The discovery of Paranthropus near these stone tools challenges the long-held belief among scientists that only the genus Homo, to which humans belong, was capable of producing tools like that.
The earliest stone tools ever discovered have been revealed by archaeologists, and they believe someone other than our closest Homosapien predecessors may have made them.
The ancient tools, which were discovered in 2016 at Nyayanga, Kenya, along the shores of Lake Victoria, match the style of the Oldowan toolkit, the name given to the oldest categories of stone tools created by hands that matched ours.
The recently discovered tools were created between 2.6 and 3 million years ago, according to dated predictions, before being submerged for ages in silt and sand. A total of 330 objects were discovered among 1,776 butchered animal bones that had fossilised.
The earliest Oldowan implements prior to this date from 2.6 million years ago.
Although the precise date of the newly discovered artefacts is unknown, the fact that they were made during a period when Homosapiens and other early humans roamed the earth together marks a significant technological advance for those who made them, whoever they may have been.
“With these tools you can crush better than an elephant’s molar can and cut better than a lion’s canine can,” stated to Rick Potts, a paleoanthropologist at the Smithsonian Institute’s National Museum of Natural History who participated in the study.
“Oldowan technology was like suddenly evolving a brand-new set of teeth outside your body, and it opened up a new variety of foods on the African savannah to our ancestors.”
Along with hammerstones, sharp-edged flakes, and pieces of rib, shin, and scapular bones from hoofed ruminant mammals known as bovids and hippos were discovered during the excavation.
These gadgets were so useful that throughout the centuries, technology would expand throughout Africa. From northern to southern Africa, Oldowan sites older than 2 million years have been discovered in both grassy and woodland environments.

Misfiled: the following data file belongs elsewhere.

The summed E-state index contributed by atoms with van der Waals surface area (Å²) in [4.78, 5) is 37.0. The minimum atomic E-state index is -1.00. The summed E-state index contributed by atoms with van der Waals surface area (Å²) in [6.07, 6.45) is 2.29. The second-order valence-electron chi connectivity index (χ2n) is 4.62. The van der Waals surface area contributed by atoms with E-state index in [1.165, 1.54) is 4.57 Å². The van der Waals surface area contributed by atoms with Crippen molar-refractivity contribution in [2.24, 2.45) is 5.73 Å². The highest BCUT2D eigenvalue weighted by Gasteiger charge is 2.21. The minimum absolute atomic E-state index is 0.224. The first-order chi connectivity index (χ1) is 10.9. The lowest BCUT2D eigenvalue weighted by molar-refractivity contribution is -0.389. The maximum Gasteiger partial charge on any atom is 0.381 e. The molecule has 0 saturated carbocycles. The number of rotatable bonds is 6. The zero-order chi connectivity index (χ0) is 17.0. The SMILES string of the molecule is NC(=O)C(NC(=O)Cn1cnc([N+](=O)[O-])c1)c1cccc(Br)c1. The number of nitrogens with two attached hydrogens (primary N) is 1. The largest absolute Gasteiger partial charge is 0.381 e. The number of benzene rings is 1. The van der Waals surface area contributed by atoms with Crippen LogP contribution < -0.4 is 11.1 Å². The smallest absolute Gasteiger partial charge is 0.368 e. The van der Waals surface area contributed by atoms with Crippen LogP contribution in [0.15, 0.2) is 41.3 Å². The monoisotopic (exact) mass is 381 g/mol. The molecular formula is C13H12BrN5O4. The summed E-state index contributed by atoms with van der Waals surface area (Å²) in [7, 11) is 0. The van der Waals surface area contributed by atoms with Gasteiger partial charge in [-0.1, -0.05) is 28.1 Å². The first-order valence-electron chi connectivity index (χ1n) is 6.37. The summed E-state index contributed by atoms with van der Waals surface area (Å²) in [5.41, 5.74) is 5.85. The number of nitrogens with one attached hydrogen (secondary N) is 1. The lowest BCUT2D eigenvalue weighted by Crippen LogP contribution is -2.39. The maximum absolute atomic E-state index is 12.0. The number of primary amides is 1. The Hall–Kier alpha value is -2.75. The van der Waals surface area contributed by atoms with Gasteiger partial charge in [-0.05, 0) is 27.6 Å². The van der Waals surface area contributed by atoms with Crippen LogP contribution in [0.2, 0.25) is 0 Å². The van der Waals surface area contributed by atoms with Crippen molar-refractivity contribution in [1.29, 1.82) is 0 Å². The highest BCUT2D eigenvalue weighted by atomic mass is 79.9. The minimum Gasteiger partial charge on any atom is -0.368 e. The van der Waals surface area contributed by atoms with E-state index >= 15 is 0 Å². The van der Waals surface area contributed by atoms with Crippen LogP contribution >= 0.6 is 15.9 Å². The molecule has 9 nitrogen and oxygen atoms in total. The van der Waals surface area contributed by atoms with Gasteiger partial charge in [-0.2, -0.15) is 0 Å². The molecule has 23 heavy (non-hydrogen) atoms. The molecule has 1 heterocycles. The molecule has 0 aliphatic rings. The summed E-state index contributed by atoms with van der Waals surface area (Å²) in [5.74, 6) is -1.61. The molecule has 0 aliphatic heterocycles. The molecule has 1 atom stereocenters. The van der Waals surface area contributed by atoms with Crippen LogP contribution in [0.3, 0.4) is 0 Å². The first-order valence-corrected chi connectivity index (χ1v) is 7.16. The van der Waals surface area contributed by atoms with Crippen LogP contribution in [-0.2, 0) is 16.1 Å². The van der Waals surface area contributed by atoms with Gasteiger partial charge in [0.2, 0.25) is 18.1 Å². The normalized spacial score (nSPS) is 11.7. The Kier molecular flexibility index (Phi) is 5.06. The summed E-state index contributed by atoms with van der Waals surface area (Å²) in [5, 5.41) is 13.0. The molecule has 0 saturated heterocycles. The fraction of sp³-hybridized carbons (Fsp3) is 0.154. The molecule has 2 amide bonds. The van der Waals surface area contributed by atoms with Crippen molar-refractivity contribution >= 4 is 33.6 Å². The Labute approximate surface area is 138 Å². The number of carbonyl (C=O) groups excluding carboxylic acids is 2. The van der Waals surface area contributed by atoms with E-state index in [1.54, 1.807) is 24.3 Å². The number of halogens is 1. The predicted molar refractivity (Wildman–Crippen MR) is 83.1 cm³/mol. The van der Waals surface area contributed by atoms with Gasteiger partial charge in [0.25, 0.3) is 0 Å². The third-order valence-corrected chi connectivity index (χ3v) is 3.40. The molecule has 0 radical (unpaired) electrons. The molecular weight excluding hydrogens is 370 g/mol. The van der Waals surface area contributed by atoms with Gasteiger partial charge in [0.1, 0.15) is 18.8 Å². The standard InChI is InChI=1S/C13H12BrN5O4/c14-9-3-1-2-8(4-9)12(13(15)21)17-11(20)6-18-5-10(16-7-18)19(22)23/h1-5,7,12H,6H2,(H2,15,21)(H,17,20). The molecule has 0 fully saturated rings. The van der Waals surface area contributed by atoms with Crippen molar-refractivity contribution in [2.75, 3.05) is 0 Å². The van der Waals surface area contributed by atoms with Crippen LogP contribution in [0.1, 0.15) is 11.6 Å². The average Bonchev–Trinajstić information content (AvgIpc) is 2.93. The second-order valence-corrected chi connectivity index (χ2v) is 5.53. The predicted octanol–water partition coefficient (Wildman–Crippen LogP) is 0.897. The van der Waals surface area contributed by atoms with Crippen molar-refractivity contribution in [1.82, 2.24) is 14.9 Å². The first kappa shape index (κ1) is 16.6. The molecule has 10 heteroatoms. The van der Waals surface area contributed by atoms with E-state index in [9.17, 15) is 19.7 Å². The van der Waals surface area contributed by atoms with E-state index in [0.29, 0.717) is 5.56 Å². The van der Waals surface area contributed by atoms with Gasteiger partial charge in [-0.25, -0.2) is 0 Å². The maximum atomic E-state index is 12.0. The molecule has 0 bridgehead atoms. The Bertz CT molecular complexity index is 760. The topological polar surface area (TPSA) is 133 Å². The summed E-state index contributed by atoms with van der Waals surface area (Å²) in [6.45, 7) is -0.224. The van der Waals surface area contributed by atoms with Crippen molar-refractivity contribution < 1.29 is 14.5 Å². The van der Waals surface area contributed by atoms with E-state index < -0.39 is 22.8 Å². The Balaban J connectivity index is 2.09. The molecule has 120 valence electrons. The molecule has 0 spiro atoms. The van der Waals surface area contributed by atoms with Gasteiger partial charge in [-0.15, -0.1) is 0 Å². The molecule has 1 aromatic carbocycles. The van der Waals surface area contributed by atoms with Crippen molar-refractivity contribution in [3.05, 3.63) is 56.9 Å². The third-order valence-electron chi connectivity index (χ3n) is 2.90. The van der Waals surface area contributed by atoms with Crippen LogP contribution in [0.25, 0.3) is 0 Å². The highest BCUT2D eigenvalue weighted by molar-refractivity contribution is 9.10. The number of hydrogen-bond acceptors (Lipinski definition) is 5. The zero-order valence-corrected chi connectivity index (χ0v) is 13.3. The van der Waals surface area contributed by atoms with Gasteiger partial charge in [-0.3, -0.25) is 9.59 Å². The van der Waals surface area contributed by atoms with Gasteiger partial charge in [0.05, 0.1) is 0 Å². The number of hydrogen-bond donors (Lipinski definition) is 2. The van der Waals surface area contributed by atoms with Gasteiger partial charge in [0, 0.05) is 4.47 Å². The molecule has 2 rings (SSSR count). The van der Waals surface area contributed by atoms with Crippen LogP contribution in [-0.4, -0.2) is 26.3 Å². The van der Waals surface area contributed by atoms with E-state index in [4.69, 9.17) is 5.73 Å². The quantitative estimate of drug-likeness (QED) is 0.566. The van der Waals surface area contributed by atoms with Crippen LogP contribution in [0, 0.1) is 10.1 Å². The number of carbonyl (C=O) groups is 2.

However, up until this point, the oldest Oldowan sites were limited to two locations in Ethiopia’s Afar Triangle, which were around 50 kilometres apart.
The geographic range of the earliest Oldowan tools is now known to extend more than 1,300 kilometres to the southwest thanks to the Nyayanga discovery.
As a result of reducing their age estimations using a variety of dating methods, the researchers were able to determine that their emergence occurred around 2.9 million years ago.
“What’s really interesting is that here at this site you have some of the earliest evidence of butchery of megafauna, even before the advent of the use of fire,” said Julien Louys from Griffith University’s Australian Research Centre for Human Evolution.
Along with the tools and bones, the team also discovered two teeth that were later recognised as belonging to Paranthropus, a close relative of humans. The teeth were an upper and lower left molar that were both cracked in half.
According to a carbon isotope analysis of the molar tooth enamel, the ancestors of modern humans consumed both meat from animal carcasses and a lot of plant-based diets.
The researchers hypothesised that these hominins, rather than our more distant predecessors from the Homo genus, may have created or were at least utilising the stone tools after one of the teeth was discovered in close proximity to the Oldowan artefacts.
Although the creation of Oldowan tools is frequently attributed to the genus Homo, the co-existence of other hominins like Paranthropus and the discovery of these two teeth suggests that Homosapiens was not the only species to develop the ability to create tools that aided in the expansion of their food.
Notably though, the true creators of these tools will never be known, and any assertions regarding their identity are likely to face intense examination from other researchers or from subsequent discoveries.